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Google launches website for ultra high-speed broadband project

Warwick Ashford

Google has launched a website dedicated to its project to build experimental ultra high-speed fibre optic networks to demonstrate how to achieve universal access at one gigabit per second.

Announcing the project in February, Google said it planned to test new ways to build fibre networks and would share its findings to help inform and support deployments elsewhere.

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As the project moves forward, Google has announced the launch of a website to enable people to keep up to date with new developments.

The Google Fiber for Communities website includes videos, FAQs, and suggestions for how to take action to get faster internet connections.

Google wants people to pressure ISPs and the government to improve the quality of their connection to generate more revenue for Google, according to Mashable.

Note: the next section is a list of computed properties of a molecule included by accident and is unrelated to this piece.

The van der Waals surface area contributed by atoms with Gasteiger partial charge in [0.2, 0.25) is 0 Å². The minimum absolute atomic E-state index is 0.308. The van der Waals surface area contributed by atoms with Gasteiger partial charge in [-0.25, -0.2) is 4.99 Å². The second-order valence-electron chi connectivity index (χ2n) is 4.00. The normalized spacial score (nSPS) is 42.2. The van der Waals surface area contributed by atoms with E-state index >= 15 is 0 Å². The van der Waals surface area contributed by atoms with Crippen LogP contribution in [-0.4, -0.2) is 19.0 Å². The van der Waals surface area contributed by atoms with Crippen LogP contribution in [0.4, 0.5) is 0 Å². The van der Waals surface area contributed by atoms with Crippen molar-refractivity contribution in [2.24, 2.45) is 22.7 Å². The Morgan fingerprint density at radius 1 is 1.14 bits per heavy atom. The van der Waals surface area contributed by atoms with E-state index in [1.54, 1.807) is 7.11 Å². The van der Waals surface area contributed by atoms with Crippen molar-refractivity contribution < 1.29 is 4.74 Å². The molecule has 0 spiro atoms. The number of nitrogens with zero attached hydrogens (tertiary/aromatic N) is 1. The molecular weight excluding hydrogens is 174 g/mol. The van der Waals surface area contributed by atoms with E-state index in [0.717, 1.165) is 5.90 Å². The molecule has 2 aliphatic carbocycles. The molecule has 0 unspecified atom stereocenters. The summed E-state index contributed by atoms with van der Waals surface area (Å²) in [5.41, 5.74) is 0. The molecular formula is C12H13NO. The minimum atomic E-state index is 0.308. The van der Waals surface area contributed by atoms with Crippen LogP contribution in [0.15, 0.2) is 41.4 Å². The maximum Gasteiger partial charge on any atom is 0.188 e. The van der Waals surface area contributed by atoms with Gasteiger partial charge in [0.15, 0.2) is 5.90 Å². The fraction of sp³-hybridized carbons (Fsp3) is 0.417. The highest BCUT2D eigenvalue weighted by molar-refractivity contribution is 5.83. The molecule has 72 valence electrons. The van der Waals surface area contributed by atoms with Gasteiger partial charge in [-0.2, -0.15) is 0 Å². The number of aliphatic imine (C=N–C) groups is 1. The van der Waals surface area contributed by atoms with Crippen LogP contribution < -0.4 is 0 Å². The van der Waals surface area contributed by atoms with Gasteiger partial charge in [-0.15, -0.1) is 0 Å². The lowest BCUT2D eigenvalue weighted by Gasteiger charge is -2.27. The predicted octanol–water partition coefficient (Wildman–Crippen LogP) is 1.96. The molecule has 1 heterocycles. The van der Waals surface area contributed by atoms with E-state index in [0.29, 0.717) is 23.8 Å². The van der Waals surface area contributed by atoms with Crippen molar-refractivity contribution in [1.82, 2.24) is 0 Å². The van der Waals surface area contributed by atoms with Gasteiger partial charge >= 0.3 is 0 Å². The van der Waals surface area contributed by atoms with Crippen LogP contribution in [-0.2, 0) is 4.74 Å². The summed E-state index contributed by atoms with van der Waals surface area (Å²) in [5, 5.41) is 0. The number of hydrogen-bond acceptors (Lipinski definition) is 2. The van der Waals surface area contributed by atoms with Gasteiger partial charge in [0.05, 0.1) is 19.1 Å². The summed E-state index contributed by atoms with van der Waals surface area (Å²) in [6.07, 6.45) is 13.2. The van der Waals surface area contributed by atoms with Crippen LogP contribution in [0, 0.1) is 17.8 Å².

The project aims to deliver internet connection speeds 100 times faster than most US connections and sparked applications from more than 600 communities to take part in the experiment and nearly 1,100 requests for information.

Topeka, Kansas even changed its name to Google, Kansas in the hopes of becoming one of the communities selected to take part in the project.

The announcement of the first community to benefit from Google's high-speed network is expected later this year.

"We still have some work ahead of us before we're ready to make that announcement, but in the meantime, we hope this site helps to keep the conversation going," said Minnie Ingersoll, Google product manager.


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